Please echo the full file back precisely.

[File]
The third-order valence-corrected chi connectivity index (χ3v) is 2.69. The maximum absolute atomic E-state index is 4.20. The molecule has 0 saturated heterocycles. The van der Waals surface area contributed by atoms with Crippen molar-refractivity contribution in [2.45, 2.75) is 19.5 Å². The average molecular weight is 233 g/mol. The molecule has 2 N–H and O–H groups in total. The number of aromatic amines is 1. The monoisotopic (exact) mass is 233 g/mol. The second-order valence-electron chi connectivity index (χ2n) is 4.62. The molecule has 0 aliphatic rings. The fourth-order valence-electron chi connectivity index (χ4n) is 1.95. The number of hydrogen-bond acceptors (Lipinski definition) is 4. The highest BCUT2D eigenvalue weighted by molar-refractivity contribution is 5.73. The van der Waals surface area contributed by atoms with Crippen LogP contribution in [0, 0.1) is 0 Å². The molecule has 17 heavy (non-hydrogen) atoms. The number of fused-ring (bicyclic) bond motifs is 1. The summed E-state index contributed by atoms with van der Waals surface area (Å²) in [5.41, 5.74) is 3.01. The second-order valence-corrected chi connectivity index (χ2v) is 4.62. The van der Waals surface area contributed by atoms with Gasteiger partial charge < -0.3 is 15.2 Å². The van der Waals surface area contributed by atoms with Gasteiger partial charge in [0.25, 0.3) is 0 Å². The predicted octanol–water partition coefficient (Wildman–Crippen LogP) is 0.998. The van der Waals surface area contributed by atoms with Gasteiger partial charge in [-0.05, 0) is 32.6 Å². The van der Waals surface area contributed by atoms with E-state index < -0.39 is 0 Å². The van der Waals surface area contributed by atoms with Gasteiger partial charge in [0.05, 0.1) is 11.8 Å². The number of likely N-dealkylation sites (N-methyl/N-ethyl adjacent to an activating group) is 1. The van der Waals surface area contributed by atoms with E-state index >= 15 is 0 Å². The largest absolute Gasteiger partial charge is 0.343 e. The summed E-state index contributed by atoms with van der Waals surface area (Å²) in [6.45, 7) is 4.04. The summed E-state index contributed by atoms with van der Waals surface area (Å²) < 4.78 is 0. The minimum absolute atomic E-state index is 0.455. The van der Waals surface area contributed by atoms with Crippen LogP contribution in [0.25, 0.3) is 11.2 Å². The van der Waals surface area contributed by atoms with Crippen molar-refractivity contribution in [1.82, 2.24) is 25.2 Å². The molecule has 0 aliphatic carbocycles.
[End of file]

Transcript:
The third-order valence-corrected chi connectivity index (χ3v) is 2.69. The maximum absolute atomic E-state index is 4.20. The molecule has 0 saturated heterocycles. The van der Waals surface area contributed by atoms with Crippen molar-refractivity contribution in [2.45, 2.75) is 19.5 Å². The average molecular weight is 233 g/mol. The molecule has 2 N–H and O–H groups in total. The number of aromatic amines is 1. The monoisotopic (exact) mass is 233 g/mol. The second-order valence-electron chi connectivity index (χ2n) is 4.62. The molecule has 0 aliphatic rings. The fourth-order valence-electron chi connectivity index (χ4n) is 1.95. The number of hydrogen-bond acceptors (Lipinski definition) is 4. The highest BCUT2D eigenvalue weighted by molar-refractivity contribution is 5.73. The van der Waals surface area contributed by atoms with Crippen LogP contribution in [0, 0.1) is 0 Å². The molecule has 17 heavy (non-hydrogen) atoms. The number of fused-ring (bicyclic) bond motifs is 1. The summed E-state index contributed by atoms with van der Waals surface area (Å²) in [5.41, 5.74) is 3.01. The second-order valence-corrected chi connectivity index (χ2v) is 4.62. The van der Waals surface area contributed by atoms with Gasteiger partial charge < -0.3 is 15.2 Å². The van der Waals surface area contributed by atoms with Gasteiger partial charge in [0.25, 0.3) is 0 Å². The predicted octanol–water partition coefficient (Wildman–Crippen LogP) is 0.998. The van der Waals surface area contributed by atoms with Gasteiger partial charge in [-0.05, 0) is 32.6 Å². The van der Waals surface area contributed by atoms with E-state index < -0.39 is 0 Å². The van der Waals surface area contributed by atoms with Gasteiger partial charge in [0.05, 0.1) is 11.8 Å². The number of likely N-dealkylation sites (N-methyl/N-ethyl adjacent to an activating group) is 1. The van der Waals surface area contributed by atoms with E-state index >= 15 is 0 Å². The largest absolute Gasteiger partial charge is 0.343 e. The summed E-state index contributed by atoms with van der Waals surface area (Å²) in [6.45, 7) is 4.04. The summed E-state index contributed by atoms with van der Waals surface area (Å²) < 4.78 is 0. The minimum absolute atomic E-state index is 0.455. The van der Waals surface area contributed by atoms with Crippen LogP contribution in [0.25, 0.3) is 11.2 Å². The van der Waals surface area contributed by atoms with Crippen molar-refractivity contribution in [1.82, 2.24) is 25.2 Å². The molecule has 0 aliphatic carbocycles.